In the 1950s, speech computation originated with computers called the “Audrey” that understood numbers. Then IBM’s “shoebox” technology developed the ability to comprehend 16 words. The technology quickly advanced during the 1970s, when the U.S. Department of Defense heavily invested in research and development projects. Gradually, researchers and scientists strengthened machine learning’s capabilities through research in automatic speech recognition, natural language processing, pattern-action mappings, response formulation, text-to-speech processes, and other machine learning subsectors. Now, speech recognition uses these various machine learning functions so that a device can listen to a user’s request and respond, or independently propose an action to its users.
Further developments, such as MIT’s power-efficient chip specialized for automatic speech recognition, ensure bright prospects for voice recognition’s continued adoption.
Beyond Consumer Products
Today, many consumers know and recognize personal tech products that incorporate voice recognition, such as Apple’s Siri application or Amazon’s Alexa. Using these products for customer service, translation, and personal assistance are just a few of the current consumer-facing services.
Nevertheless, while voice recognition software’s adoption has exploded, its full potential has yet to be realized, with current applications only beginning to scratch the surface —especially when it comes to B2B disruption. Eventually, voice recognition could become the primary input and output process for personal computers. It is expected to play a huge role in developing customer support software, translation, and dictation applications, to name a few possibilities.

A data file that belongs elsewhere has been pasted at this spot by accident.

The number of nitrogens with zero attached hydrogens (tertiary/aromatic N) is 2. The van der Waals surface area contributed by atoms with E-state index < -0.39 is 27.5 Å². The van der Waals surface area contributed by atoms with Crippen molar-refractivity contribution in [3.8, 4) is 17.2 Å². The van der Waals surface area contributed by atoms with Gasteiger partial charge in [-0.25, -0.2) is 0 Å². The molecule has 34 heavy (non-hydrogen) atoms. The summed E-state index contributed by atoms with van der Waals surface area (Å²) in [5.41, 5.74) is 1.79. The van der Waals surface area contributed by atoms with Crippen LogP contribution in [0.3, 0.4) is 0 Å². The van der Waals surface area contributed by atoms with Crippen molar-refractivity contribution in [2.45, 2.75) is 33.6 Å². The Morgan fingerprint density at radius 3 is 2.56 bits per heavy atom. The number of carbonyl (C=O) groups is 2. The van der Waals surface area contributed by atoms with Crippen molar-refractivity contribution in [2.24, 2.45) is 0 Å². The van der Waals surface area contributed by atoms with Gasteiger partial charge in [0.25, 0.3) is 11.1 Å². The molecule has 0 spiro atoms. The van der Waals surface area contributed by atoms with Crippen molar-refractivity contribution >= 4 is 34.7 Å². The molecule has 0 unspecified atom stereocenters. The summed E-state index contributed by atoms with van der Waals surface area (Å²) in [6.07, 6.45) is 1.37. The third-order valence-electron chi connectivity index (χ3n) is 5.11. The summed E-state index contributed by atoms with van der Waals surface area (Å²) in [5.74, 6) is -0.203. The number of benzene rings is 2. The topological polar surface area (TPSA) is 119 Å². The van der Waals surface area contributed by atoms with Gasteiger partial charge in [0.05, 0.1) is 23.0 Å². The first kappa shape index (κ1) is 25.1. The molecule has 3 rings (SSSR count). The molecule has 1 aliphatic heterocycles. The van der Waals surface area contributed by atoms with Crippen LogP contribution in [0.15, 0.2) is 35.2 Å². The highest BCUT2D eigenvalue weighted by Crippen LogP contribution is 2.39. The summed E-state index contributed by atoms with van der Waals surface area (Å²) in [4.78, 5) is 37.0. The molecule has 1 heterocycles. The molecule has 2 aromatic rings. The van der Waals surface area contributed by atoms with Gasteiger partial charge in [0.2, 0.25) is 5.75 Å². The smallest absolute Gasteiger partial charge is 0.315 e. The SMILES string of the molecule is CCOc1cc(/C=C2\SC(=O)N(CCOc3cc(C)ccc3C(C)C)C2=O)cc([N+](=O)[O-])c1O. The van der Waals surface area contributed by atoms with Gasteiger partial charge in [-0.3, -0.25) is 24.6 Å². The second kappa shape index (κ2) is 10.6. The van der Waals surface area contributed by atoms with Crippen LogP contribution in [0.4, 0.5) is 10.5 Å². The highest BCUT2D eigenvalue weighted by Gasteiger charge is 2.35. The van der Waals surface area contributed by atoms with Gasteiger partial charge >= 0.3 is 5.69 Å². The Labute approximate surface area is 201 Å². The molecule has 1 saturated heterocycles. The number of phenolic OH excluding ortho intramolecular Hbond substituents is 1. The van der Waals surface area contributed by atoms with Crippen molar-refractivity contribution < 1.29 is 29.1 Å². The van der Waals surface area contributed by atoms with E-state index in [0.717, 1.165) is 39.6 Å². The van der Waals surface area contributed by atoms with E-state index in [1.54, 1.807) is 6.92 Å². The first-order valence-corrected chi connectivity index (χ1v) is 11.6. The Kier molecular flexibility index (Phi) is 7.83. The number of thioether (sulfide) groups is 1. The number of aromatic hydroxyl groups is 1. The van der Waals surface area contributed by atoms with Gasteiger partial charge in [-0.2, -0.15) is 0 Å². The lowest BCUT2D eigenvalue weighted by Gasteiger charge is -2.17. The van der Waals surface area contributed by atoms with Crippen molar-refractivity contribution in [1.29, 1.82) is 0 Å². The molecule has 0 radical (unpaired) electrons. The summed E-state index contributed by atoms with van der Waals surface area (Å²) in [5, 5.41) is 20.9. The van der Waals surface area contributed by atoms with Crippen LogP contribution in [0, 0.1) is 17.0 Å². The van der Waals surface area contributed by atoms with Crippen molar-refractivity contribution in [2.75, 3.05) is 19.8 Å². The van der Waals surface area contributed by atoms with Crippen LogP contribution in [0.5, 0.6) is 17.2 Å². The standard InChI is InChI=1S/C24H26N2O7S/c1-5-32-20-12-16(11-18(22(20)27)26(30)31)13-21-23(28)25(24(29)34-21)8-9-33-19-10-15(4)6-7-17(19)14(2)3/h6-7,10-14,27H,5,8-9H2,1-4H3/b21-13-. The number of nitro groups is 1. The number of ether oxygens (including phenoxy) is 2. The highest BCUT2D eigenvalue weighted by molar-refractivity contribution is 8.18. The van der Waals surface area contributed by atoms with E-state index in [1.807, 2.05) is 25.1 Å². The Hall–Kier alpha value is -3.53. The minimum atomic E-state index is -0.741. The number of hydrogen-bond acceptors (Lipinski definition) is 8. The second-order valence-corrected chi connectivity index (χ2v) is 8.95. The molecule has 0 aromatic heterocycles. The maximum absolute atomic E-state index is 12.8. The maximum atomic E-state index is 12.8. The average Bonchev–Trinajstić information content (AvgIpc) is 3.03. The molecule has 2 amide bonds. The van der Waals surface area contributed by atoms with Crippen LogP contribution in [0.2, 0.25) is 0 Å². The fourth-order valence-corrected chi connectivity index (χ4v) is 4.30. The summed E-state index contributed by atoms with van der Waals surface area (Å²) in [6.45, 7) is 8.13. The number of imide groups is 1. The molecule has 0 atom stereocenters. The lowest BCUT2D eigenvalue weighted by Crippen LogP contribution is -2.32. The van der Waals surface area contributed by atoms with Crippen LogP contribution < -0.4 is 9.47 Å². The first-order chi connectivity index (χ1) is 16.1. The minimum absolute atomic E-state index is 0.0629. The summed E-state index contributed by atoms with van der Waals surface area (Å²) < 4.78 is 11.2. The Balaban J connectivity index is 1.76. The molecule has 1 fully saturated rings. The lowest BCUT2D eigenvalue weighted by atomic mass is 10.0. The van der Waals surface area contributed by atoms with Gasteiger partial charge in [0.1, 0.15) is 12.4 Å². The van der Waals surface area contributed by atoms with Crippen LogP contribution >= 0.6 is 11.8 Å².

Banking and payment applications are particularly prime for speech recognition’s capabilities. Already, banks have begun to use speech recognition to strengthen their security authentication processes, while payment applications allow users to complete payments simply by speaking into their devices. Thirty-one percent of consumers are expected to use speech recognition for payments by 2022, according to Business Insider Intelligence. Search engine’s optimization levels could also improve as more internet users begin using speech recognition, which would spill over into virtually every B2B industry imaginable. If speech recognition becomes the most popular computer interface, every industry will have to rethink how customers interact with their digital offerings.